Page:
At independence, like many newly liberated African â€œnationsâ€, we rushed to acquire the symbols of nationhood and development, assuming the substance would follow. â€œFake it till we make itâ€ seemed to be the national ethos. So we got ourselves a flag and an anthem and our President got a limousine and outriders and entourage. We built monuments to the great leaders while the people starved and worshipped the growth of something called the economy and Gross Domestic Product even as that produce was stolen and its producers impoverished.
And so we have carried on to this day. It is why our politicians fight for the right to be called â€œYour Excellencyâ€ or to sport a flag on their car. Why the governor of the poorest county in the republic thinks it a good idea to spend Kshs 115 million on his mansion and another Kshs 50million on â€œentertainmentâ€ while his subjects starve. Why the government spends Kshs 437 million on traffic lights and cameras that donâ€™t appear to work. It is all about the symbols and not the substance.
Another example of how the superficial has pervaded our thinking is the reluctance to even question the sources of the fabulous wealth our political and business elites love to flaunt. When the media last week reported on the sale of a house for over half a billion (yes, billion with a â€œbâ€), there was little mention of the reasons for the skyrocketing property prices in the capital which have made the idea of owning a home a distant dream for most.
Few journalists bother to discuss the fact that our country is quietly turning itself into a major money laundering centre, that over the last decade, according to Global Financial Integrity, a US-based financial watchdog, â€œthe amount of illicit money entering Kenya from faulty trade invoicing, crime, corruption and shady business activities has increased more than five-fold in a decade to equal roughly 8 percent of Kenyaâ€™s economyâ€. We prefer to hush up the fact that many of the people either holding the levers of power, or competing for the privilege, as well as their friends and relatives, have been implicated in the illegal activities like wildlife poaching, charcoal trading and narcotics which are not only flooding the country with dirty money, but also filling up the coffers of the Al Shabaab terror group which is responsible for the murders of hundreds of Kenyans.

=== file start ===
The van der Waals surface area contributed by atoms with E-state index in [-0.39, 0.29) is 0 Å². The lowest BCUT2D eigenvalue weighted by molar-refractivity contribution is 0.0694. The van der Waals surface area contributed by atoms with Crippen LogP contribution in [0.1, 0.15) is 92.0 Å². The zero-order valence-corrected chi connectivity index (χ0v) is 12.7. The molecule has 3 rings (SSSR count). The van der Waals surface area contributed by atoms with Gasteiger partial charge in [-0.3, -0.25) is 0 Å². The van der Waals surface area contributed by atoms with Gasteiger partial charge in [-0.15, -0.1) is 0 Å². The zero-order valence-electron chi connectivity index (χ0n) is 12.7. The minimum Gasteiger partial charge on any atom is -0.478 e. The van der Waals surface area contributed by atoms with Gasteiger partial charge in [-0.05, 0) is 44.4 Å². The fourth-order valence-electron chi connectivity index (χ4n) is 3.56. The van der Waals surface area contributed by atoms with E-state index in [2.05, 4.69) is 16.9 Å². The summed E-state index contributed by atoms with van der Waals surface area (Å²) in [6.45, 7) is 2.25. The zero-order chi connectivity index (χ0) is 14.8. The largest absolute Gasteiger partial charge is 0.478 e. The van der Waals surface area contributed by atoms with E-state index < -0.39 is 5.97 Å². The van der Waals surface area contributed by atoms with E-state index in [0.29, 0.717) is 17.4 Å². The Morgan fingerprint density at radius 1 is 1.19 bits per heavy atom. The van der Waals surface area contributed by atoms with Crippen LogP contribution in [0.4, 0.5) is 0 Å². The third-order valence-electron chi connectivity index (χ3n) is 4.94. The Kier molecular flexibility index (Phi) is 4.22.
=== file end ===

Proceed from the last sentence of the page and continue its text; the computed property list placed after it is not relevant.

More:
We demonstrate our shallowness when an interview of the President is not taken as an opportunity to seriously challenge him on the specifics of his counter-terrorism strategy, or his mandarins interfering with the land chapter of the report of the Truth, Justice and Reconciliation Commission, or his administrationâ€™s subversion of Article 143(4) of the constitution that expressly provides for his prosecution. In fact, much of the media nowadays behave like the eliteâ€™s Poo-Pourri, allowing them to take a dump on us and still leave the place smelling of roses.
Like the Harambee Stars, we are discovering that pretending to eat at the cool kidsâ€™ table will only get us so far. When we refuse to do the real work of thinking through and questioning what our governments tell us, when we allow our rulers to replace policy with politics and our journalists to pretend public interest is the same thing as what the public is interested in, then we are, inevitably, setting ourselves up for tragedy.
However, last week did also bring a small ray of hope. Julius Yego, who taught himself to throw the javelin by watching YouTube videos, became the first Kenyan athlete to win a Commonwealth title in a non-track event. Yegoâ€™s win demonstrated what is possible when we put in the work. When we stop faking it and actually get down to the business of making it.
Adapted from the writer’s blog: Gathara’s World